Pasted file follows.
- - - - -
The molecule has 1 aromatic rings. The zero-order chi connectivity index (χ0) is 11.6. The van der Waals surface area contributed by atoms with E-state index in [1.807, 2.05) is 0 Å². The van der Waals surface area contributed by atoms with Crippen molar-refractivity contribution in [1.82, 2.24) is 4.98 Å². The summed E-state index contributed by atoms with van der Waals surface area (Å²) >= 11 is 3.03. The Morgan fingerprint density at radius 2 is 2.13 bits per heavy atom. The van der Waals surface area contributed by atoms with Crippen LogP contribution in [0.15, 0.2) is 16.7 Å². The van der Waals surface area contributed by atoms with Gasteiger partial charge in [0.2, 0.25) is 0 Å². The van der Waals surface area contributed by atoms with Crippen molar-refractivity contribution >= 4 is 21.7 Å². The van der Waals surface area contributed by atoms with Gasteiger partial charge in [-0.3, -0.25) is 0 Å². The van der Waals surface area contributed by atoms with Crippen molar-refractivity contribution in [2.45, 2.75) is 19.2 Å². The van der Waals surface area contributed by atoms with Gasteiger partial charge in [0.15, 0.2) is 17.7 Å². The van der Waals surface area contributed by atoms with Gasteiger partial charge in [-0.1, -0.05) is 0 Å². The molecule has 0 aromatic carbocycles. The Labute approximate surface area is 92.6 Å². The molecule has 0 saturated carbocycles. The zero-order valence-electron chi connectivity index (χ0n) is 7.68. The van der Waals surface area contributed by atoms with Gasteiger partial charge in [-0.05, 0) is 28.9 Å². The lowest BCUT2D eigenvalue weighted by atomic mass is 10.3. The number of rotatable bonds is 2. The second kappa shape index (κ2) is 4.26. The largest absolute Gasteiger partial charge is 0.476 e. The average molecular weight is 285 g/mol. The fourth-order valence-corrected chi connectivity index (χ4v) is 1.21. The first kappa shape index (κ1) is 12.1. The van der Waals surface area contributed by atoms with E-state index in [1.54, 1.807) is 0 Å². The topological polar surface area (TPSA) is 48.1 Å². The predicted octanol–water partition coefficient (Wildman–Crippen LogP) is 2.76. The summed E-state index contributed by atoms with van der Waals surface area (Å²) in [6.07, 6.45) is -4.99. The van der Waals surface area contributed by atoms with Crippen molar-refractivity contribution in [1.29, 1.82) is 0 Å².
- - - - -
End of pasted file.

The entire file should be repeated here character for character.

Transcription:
The molecule has 1 aromatic rings. The zero-order chi connectivity index (χ0) is 11.6. The van der Waals surface area contributed by atoms with E-state index in [1.807, 2.05) is 0 Å². The van der Waals surface area contributed by atoms with Crippen molar-refractivity contribution in [1.82, 2.24) is 4.98 Å². The summed E-state index contributed by atoms with van der Waals surface area (Å²) >= 11 is 3.03. The Morgan fingerprint density at radius 2 is 2.13 bits per heavy atom. The van der Waals surface area contributed by atoms with Crippen LogP contribution in [0.15, 0.2) is 16.7 Å². The van der Waals surface area contributed by atoms with Gasteiger partial charge in [0.2, 0.25) is 0 Å². The van der Waals surface area contributed by atoms with Crippen molar-refractivity contribution >= 4 is 21.7 Å². The van der Waals surface area contributed by atoms with Gasteiger partial charge in [-0.3, -0.25) is 0 Å². The van der Waals surface area contributed by atoms with Crippen molar-refractivity contribution in [2.45, 2.75) is 19.2 Å². The van der Waals surface area contributed by atoms with Gasteiger partial charge in [0.15, 0.2) is 17.7 Å². The van der Waals surface area contributed by atoms with Gasteiger partial charge in [-0.1, -0.05) is 0 Å². The molecule has 0 aromatic carbocycles. The Labute approximate surface area is 92.6 Å². The molecule has 0 saturated carbocycles. The zero-order valence-electron chi connectivity index (χ0n) is 7.68. The van der Waals surface area contributed by atoms with Gasteiger partial charge in [-0.05, 0) is 28.9 Å². The lowest BCUT2D eigenvalue weighted by atomic mass is 10.3. The number of rotatable bonds is 2. The second kappa shape index (κ2) is 4.26. The largest absolute Gasteiger partial charge is 0.476 e. The average molecular weight is 285 g/mol. The fourth-order valence-corrected chi connectivity index (χ4v) is 1.21. The first kappa shape index (κ1) is 12.1. The van der Waals surface area contributed by atoms with E-state index in [1.54, 1.807) is 0 Å². The topological polar surface area (TPSA) is 48.1 Å². The predicted octanol–water partition coefficient (Wildman–Crippen LogP) is 2.76. The summed E-state index contributed by atoms with van der Waals surface area (Å²) in [6.07, 6.45) is -4.99. The van der Waals surface area contributed by atoms with Crippen molar-refractivity contribution in [1.29, 1.82) is 0 Å².